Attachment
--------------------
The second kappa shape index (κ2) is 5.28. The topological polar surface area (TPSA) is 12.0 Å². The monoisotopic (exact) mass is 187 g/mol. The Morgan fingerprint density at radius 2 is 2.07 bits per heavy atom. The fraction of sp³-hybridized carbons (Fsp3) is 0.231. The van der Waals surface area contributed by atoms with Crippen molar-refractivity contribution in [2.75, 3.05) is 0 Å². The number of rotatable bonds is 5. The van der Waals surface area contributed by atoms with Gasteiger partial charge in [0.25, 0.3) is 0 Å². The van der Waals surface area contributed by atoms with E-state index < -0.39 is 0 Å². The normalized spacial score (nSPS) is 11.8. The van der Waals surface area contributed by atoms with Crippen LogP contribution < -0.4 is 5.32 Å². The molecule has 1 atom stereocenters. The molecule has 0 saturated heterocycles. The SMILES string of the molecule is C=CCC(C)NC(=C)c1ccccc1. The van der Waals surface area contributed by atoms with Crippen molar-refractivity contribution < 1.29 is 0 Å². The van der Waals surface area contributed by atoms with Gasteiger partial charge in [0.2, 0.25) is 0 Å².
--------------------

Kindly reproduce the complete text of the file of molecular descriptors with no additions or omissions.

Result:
The second kappa shape index (κ2) is 5.28. The topological polar surface area (TPSA) is 12.0 Å². The monoisotopic (exact) mass is 187 g/mol. The Morgan fingerprint density at radius 2 is 2.07 bits per heavy atom. The fraction of sp³-hybridized carbons (Fsp3) is 0.231. The van der Waals surface area contributed by atoms with Crippen molar-refractivity contribution in [2.75, 3.05) is 0 Å². The number of rotatable bonds is 5. The van der Waals surface area contributed by atoms with Gasteiger partial charge in [0.25, 0.3) is 0 Å². The van der Waals surface area contributed by atoms with E-state index < -0.39 is 0 Å². The normalized spacial score (nSPS) is 11.8. The van der Waals surface area contributed by atoms with Crippen LogP contribution < -0.4 is 5.32 Å². The molecule has 1 atom stereocenters. The molecule has 0 saturated heterocycles. The SMILES string of the molecule is C=CCC(C)NC(=C)c1ccccc1. The van der Waals surface area contributed by atoms with Crippen molar-refractivity contribution < 1.29 is 0 Å². The van der Waals surface area contributed by atoms with Gasteiger partial charge in [0.2, 0.25) is 0 Å².